AOL ditches the triangle; previews new brand identity, logos

In a move that mimics Yahoo's "It's You" media branding campaign, AOL has unveiled a "new brand identity" now that the company will spin off from corporate conglomerate Time Warner on Dec. 10.

In a move that mimics Yahoo's "It's You" media branding campaign, AOL has unveiled a "new brand identity" now that the company will spin off from corporate conglomerate Time Warner on Dec. 10.

Instead of the old triangle logo the world has come to recognize, AOL is moving in a new, more multifaceted direction, introducing a new text logo printed across colorful splash backgrounds, including a goldfish, a "rock hand," scribbles and more.

For now, the new logos are just the tip of the iceberg, a preview of an upcoming full announcement once the company is fully spun off from Time Warner.

The rebranding also marks AOL's shift from an Internet provider to a digital publisher. The company, helmed by CEO and former Googler Tim Armstrong, has a large family of blogs from the purchase of Weblogs, Inc. in 2005 that includes Engadget, Joystiq, Autoblog, TUAW, Asylum and Switched.

"Historically, brand identity has been monolithic and controlling, little more than stamping a company name on a product. AOL is a 21st century media company, with an ambitious vision for the future and new focus on creativity and expression, this required the new brand identity to be open and generous, to invite conversation and collaboration, and to feel credible, but also aspirational. We’re delighted to have worked so closely with the AOL leadership team to create something bold and exciting that sets AOL apart,” said Karl Heiselman, CEO of Wolff Olins, the global brand and innovation consultancy that AOL partnered with for the new digs.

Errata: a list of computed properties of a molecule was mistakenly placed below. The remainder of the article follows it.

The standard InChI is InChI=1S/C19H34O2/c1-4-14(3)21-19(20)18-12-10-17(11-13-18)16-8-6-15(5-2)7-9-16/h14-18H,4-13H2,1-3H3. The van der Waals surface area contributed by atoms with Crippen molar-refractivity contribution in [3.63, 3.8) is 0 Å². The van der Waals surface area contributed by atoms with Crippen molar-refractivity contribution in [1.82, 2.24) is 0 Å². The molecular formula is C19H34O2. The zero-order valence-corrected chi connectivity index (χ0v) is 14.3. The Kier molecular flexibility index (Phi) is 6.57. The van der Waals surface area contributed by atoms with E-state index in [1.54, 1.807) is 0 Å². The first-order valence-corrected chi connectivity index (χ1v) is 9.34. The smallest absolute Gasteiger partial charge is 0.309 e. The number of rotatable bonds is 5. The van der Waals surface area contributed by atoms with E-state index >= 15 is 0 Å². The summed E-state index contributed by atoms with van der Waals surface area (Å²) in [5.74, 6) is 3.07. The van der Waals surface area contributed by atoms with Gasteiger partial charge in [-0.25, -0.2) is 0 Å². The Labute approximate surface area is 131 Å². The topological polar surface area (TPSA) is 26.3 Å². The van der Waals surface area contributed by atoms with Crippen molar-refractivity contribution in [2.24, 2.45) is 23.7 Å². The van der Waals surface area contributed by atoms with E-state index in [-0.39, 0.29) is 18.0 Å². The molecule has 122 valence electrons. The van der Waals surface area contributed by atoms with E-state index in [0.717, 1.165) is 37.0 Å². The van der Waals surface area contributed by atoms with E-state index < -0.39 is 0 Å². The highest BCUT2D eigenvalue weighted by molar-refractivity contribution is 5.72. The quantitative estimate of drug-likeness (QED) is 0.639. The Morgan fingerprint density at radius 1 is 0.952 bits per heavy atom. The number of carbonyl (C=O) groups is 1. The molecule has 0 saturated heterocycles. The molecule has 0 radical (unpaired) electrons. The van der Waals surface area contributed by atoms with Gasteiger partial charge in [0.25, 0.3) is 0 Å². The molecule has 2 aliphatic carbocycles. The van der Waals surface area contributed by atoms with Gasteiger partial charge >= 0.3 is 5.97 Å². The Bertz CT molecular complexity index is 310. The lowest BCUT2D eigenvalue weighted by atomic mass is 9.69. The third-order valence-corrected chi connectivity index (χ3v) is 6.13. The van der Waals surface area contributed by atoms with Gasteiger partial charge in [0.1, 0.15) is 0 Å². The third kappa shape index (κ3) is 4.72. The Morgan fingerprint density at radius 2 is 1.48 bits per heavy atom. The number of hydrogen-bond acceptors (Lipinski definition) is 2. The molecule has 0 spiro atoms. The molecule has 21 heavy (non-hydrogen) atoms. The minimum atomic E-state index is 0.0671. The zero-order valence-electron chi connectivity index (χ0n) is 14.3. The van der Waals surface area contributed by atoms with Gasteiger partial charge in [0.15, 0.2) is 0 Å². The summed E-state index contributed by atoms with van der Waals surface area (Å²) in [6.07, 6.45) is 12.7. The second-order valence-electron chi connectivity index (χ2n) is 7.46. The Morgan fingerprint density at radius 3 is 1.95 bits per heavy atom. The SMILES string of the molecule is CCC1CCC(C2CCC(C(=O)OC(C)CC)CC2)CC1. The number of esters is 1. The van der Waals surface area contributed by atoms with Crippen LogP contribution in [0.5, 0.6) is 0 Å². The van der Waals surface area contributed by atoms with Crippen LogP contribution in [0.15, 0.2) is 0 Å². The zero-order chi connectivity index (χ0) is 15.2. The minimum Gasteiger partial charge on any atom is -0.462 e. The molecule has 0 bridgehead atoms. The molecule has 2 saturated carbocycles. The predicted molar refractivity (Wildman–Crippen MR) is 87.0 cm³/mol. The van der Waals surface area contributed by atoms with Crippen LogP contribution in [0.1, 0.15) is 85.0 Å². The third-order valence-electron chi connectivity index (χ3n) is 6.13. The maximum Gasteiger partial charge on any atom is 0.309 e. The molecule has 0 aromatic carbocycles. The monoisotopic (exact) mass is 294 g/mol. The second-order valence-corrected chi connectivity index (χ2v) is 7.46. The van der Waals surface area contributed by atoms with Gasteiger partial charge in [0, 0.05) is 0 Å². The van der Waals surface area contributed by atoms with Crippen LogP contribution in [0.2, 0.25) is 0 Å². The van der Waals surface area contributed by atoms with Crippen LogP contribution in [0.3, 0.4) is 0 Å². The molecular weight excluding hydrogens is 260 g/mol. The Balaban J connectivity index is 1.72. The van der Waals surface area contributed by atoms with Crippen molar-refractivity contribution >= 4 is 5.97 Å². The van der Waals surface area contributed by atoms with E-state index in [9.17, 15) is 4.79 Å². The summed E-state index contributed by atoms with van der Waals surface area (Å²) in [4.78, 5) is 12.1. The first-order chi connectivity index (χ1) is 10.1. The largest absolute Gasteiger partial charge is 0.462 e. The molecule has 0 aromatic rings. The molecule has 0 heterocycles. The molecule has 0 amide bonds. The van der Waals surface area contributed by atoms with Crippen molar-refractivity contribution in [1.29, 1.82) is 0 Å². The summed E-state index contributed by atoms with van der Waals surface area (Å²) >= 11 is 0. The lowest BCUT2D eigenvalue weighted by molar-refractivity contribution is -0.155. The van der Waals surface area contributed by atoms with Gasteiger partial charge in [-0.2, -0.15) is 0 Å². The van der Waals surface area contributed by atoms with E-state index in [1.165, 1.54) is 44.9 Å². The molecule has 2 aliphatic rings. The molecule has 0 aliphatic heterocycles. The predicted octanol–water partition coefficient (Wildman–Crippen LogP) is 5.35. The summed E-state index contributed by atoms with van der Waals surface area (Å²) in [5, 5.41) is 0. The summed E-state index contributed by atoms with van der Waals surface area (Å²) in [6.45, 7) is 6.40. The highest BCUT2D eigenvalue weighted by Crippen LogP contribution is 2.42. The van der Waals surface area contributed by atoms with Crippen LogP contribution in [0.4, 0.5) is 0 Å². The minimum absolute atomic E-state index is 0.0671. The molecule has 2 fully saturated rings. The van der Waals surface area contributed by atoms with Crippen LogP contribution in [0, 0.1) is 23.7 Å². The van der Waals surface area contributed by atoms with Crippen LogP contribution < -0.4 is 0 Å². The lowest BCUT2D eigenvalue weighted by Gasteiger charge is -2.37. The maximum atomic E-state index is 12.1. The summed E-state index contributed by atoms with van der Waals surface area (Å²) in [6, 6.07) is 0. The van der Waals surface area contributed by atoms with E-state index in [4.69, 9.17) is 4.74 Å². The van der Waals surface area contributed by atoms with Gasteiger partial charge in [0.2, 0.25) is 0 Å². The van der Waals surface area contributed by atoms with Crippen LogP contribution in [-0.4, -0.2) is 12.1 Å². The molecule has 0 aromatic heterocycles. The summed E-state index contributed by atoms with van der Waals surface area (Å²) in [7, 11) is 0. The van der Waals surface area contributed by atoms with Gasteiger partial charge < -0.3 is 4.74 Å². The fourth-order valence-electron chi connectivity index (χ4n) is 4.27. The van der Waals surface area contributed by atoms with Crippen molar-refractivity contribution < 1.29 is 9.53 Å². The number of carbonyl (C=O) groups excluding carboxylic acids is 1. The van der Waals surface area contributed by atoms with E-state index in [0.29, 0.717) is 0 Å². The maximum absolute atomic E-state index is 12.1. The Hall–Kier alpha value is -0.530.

Nevertheless, AOL's primary revenue still comes from its connectivity business, and while its online properties help it redefine its corporate image, the company's still heavily relying on it. The online publishing business is still very much in flux and heavily dependent on ad revenue, which is depressed in the wake of the recession.